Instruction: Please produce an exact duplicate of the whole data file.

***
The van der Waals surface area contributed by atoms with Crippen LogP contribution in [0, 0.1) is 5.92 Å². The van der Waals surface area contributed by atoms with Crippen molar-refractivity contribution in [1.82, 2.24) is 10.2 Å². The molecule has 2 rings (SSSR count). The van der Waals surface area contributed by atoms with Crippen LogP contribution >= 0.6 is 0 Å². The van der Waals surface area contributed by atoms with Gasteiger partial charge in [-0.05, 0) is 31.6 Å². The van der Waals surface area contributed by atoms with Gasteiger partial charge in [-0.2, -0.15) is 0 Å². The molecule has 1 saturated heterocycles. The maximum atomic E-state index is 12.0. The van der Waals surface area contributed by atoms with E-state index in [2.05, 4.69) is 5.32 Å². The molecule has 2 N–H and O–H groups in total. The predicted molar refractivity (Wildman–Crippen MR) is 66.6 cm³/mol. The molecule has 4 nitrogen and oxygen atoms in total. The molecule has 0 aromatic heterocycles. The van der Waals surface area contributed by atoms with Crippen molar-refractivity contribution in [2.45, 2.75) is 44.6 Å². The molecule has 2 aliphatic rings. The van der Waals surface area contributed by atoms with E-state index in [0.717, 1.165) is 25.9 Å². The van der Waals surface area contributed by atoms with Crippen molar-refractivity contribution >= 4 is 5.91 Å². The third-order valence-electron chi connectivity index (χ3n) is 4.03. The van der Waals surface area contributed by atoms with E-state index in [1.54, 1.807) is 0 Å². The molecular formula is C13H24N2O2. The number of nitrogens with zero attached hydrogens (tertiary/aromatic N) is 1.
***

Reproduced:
The van der Waals surface area contributed by atoms with Crippen LogP contribution in [0, 0.1) is 5.92 Å². The van der Waals surface area contributed by atoms with Crippen molar-refractivity contribution in [1.82, 2.24) is 10.2 Å². The molecule has 2 rings (SSSR count). The van der Waals surface area contributed by atoms with Crippen LogP contribution >= 0.6 is 0 Å². The van der Waals surface area contributed by atoms with Gasteiger partial charge in [-0.05, 0) is 31.6 Å². The van der Waals surface area contributed by atoms with Gasteiger partial charge in [-0.2, -0.15) is 0 Å². The molecule has 1 saturated heterocycles. The maximum atomic E-state index is 12.0. The van der Waals surface area contributed by atoms with E-state index in [2.05, 4.69) is 5.32 Å². The molecule has 2 N–H and O–H groups in total. The predicted molar refractivity (Wildman–Crippen MR) is 66.6 cm³/mol. The molecule has 4 nitrogen and oxygen atoms in total. The molecule has 0 aromatic heterocycles. The van der Waals surface area contributed by atoms with Crippen molar-refractivity contribution in [2.45, 2.75) is 44.6 Å². The molecule has 2 aliphatic rings. The van der Waals surface area contributed by atoms with E-state index in [0.717, 1.165) is 25.9 Å². The van der Waals surface area contributed by atoms with Crippen molar-refractivity contribution >= 4 is 5.91 Å². The third-order valence-electron chi connectivity index (χ3n) is 4.03. The van der Waals surface area contributed by atoms with E-state index in [1.54, 1.807) is 0 Å². The molecular formula is C13H24N2O2. The number of nitrogens with zero attached hydrogens (tertiary/aromatic N) is 1.